• Passkey Entry: Sometimes also called “PIN Entry Method”, the Passkey Entry is primarily intented for the case that one device has a keyboard but no display unit, and the other device has at least a display unit, for example a PC and a BLE keyboard scenario. The user is shown a six digit number (from “000000” to “999999”) on the device with a display, and then is asked to enter the number on the other device. If the value entered on the second device is correct, the pairing is successful. Although similar to the numeric comparison method, the Passkey Entry can also be used in LE Legacy Pairing.

  • Just Works: This model is primarily intended for the most constrained devices in terms of I/O. The Just Works association model uses the Numeric Comparison protocol but the user is never shown a number and the application may simply ask the user to accept the connection. This method doesn’t offer protection against a MITM attack, but it offers the same protection level against passive eavesdropping as the Numeric Comparison.

During the Pairing Feature Exchange process each device transmits its I/O capabilities as one of DisplayOnly, DisplayYesNo, KeyboardOnly, NoInputNoOutput, or KeyboardDisplay, as well as a field with Authentication Requirements Flags and a flag on whether or not they have received Out of Band data. The association model that will be used is always deterministic and will be picked according to the next table and some simple rules. If both devices have not set the MITM option in the Authentication Requirements Flags, then the IO capabilities will be ignored and the Just Works association model will be used. If both devices have received the Out of Band authentication data (or at least one in the case of LE Secure Connections), then the OOB pairing will be used. In any other case, the I/O capabilities will be checked and the association model will be picked accordingly.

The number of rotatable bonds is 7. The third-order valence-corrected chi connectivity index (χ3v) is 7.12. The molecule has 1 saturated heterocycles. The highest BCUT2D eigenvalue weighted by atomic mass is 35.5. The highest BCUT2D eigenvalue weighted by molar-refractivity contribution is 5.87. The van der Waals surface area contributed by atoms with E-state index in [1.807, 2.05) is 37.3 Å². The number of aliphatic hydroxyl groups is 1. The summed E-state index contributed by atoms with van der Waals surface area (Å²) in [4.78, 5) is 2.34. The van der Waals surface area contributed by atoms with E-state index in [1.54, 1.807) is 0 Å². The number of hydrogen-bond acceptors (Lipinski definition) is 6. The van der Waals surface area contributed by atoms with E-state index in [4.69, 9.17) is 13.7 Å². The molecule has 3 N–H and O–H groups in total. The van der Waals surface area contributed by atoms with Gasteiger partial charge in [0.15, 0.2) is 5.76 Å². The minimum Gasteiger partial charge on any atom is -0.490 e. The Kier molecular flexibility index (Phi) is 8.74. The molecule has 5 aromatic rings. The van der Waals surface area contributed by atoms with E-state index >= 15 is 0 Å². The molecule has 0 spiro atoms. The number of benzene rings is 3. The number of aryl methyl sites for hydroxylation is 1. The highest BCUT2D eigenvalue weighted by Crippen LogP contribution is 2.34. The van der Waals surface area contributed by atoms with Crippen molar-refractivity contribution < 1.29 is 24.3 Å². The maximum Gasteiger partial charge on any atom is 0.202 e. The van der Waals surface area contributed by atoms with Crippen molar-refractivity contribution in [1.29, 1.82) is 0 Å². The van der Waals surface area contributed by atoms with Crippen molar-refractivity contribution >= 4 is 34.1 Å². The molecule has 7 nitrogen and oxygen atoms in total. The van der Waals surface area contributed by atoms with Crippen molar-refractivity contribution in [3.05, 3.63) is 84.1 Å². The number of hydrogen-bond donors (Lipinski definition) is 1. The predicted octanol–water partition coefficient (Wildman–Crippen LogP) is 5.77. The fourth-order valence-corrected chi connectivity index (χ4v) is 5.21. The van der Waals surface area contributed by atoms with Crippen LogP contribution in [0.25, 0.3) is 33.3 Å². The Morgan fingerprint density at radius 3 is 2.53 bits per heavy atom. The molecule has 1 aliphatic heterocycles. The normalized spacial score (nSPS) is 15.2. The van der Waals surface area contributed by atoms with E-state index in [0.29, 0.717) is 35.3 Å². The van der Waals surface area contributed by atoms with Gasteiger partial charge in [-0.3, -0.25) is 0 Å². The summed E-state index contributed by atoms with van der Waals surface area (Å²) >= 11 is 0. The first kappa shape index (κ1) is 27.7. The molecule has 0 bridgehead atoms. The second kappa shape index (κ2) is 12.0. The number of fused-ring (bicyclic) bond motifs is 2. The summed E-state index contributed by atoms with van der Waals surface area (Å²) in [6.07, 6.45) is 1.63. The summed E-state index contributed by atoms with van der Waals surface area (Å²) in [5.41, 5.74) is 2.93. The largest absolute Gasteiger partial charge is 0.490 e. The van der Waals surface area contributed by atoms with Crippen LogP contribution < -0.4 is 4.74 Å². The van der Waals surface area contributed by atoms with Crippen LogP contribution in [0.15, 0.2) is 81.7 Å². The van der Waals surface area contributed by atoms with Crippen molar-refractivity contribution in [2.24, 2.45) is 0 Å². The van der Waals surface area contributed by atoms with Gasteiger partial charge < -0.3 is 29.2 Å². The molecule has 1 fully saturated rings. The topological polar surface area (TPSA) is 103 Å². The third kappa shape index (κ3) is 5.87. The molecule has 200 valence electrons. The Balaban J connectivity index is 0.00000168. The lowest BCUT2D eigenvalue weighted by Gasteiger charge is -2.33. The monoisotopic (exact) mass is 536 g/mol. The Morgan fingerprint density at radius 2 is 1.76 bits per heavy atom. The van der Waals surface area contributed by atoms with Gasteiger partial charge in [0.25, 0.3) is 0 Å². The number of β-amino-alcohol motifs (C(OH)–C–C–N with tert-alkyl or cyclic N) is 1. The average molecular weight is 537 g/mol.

Figure 3 Mapping of I/O capabilities to key generation method

2.4. Security modes

The security requirements of a device, a service or a service request are expressed in terms of a security mode and security level. Each service or service request may have its own security requirement, and in addition the device may also have a security requirement. A physical connection between two devices operates in only one security mode.

There are two LE security modes, LE security mode 1 and LE security mode 2.

Apart from the first option, if a device uses LE security mode 1, the link will be encrypted. LE security mode 1 has the following security levels:

  1. No security (No authentication and no encryption)

  2. Unauthenticated pairing with encryption

  3. Authenticated pairing with encryption

  4. Authenticated LE Secure Connections pairing with encryption using a 128-bit strength encryption key.

LE Security mode 2 is only used for connection based data signing (more will be explained later), and it has two security levels:

  1. Unauthenticated pairing with data signing

  2. Authenticated pairing with data signing

When a device receives a service request, it will check the access rights of the service. If security is not required, the request will be serviced with LE security mode level 1 and this way no encryption or authentication will be needed. If the service can be accessed, but an elevated security level is required, the receiving device will check if it has performed pairing some time in the past with the same device, i.e. if a bond exists. A bond could have been performed in the past with inadequate security strength; for example some keys may not have been exchanged or their length may be short. In this case, the pairing procedure would be reinitiated with the correct security level. But if the security strength that had been established is adequate or even more, the existing information will be reused. The physical link will use the minimal security level required. If, for example, only data signing is needed and not encryption, security mode 2 will be used.

In the next page we’ll take a closer look on how this pairing procedure works.